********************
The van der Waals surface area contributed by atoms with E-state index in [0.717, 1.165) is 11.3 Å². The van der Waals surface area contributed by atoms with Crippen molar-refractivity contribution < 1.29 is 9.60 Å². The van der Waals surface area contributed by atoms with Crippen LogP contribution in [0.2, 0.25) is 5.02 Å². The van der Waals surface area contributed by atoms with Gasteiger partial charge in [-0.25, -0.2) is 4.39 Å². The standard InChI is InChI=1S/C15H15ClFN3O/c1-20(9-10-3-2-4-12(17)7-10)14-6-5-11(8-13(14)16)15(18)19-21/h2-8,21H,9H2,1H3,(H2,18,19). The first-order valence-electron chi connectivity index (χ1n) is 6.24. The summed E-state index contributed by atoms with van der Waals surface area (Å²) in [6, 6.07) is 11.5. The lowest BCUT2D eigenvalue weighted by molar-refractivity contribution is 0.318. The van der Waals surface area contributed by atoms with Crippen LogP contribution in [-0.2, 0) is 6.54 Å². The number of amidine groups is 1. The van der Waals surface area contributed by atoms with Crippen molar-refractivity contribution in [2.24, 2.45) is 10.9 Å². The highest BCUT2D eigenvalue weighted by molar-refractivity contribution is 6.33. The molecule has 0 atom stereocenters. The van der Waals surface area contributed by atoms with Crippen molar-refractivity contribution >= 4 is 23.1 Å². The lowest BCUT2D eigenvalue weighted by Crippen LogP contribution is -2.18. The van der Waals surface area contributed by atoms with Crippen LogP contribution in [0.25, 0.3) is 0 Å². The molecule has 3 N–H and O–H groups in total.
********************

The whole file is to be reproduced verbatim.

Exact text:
The van der Waals surface area contributed by atoms with E-state index in [0.717, 1.165) is 11.3 Å². The van der Waals surface area contributed by atoms with Crippen molar-refractivity contribution < 1.29 is 9.60 Å². The van der Waals surface area contributed by atoms with Crippen LogP contribution in [0.2, 0.25) is 5.02 Å². The van der Waals surface area contributed by atoms with Gasteiger partial charge in [-0.25, -0.2) is 4.39 Å². The standard InChI is InChI=1S/C15H15ClFN3O/c1-20(9-10-3-2-4-12(17)7-10)14-6-5-11(8-13(14)16)15(18)19-21/h2-8,21H,9H2,1H3,(H2,18,19). The first-order valence-electron chi connectivity index (χ1n) is 6.24. The summed E-state index contributed by atoms with van der Waals surface area (Å²) in [6, 6.07) is 11.5. The lowest BCUT2D eigenvalue weighted by molar-refractivity contribution is 0.318. The van der Waals surface area contributed by atoms with Crippen LogP contribution in [-0.2, 0) is 6.54 Å². The number of amidine groups is 1. The van der Waals surface area contributed by atoms with Crippen molar-refractivity contribution in [2.24, 2.45) is 10.9 Å². The highest BCUT2D eigenvalue weighted by molar-refractivity contribution is 6.33. The molecule has 0 atom stereocenters. The van der Waals surface area contributed by atoms with Crippen molar-refractivity contribution >= 4 is 23.1 Å². The lowest BCUT2D eigenvalue weighted by Crippen LogP contribution is -2.18. The van der Waals surface area contributed by atoms with Crippen LogP contribution in [0.25, 0.3) is 0 Å². The molecule has 3 N–H and O–H groups in total.